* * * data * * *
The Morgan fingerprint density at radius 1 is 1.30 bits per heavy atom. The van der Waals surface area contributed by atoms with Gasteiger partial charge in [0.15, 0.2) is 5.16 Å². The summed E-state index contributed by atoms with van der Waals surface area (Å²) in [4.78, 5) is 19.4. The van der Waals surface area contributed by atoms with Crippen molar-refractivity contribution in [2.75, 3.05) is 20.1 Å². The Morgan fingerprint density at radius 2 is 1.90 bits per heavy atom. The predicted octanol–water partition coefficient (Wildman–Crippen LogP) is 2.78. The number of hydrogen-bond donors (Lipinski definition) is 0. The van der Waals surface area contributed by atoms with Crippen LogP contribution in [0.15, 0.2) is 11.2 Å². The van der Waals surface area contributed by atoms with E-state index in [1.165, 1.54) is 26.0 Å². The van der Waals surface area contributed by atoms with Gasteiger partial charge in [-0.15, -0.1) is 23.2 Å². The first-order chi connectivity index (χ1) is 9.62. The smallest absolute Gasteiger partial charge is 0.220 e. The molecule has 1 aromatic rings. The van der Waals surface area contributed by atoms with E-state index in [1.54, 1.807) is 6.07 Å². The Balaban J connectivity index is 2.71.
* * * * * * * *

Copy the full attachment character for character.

The Morgan fingerprint density at radius 1 is 1.30 bits per heavy atom. The van der Waals surface area contributed by atoms with Gasteiger partial charge in [0.15, 0.2) is 5.16 Å². The summed E-state index contributed by atoms with van der Waals surface area (Å²) in [4.78, 5) is 19.4. The van der Waals surface area contributed by atoms with Crippen molar-refractivity contribution in [2.75, 3.05) is 20.1 Å². The Morgan fingerprint density at radius 2 is 1.90 bits per heavy atom. The predicted octanol–water partition coefficient (Wildman–Crippen LogP) is 2.78. The number of hydrogen-bond donors (Lipinski definition) is 0. The van der Waals surface area contributed by atoms with Crippen LogP contribution in [0.15, 0.2) is 11.2 Å². The van der Waals surface area contributed by atoms with E-state index in [1.165, 1.54) is 26.0 Å². The van der Waals surface area contributed by atoms with Gasteiger partial charge in [-0.15, -0.1) is 23.2 Å². The first-order chi connectivity index (χ1) is 9.62. The smallest absolute Gasteiger partial charge is 0.220 e. The molecule has 1 aromatic rings. The van der Waals surface area contributed by atoms with E-state index in [1.54, 1.807) is 6.07 Å². The Balaban J connectivity index is 2.71.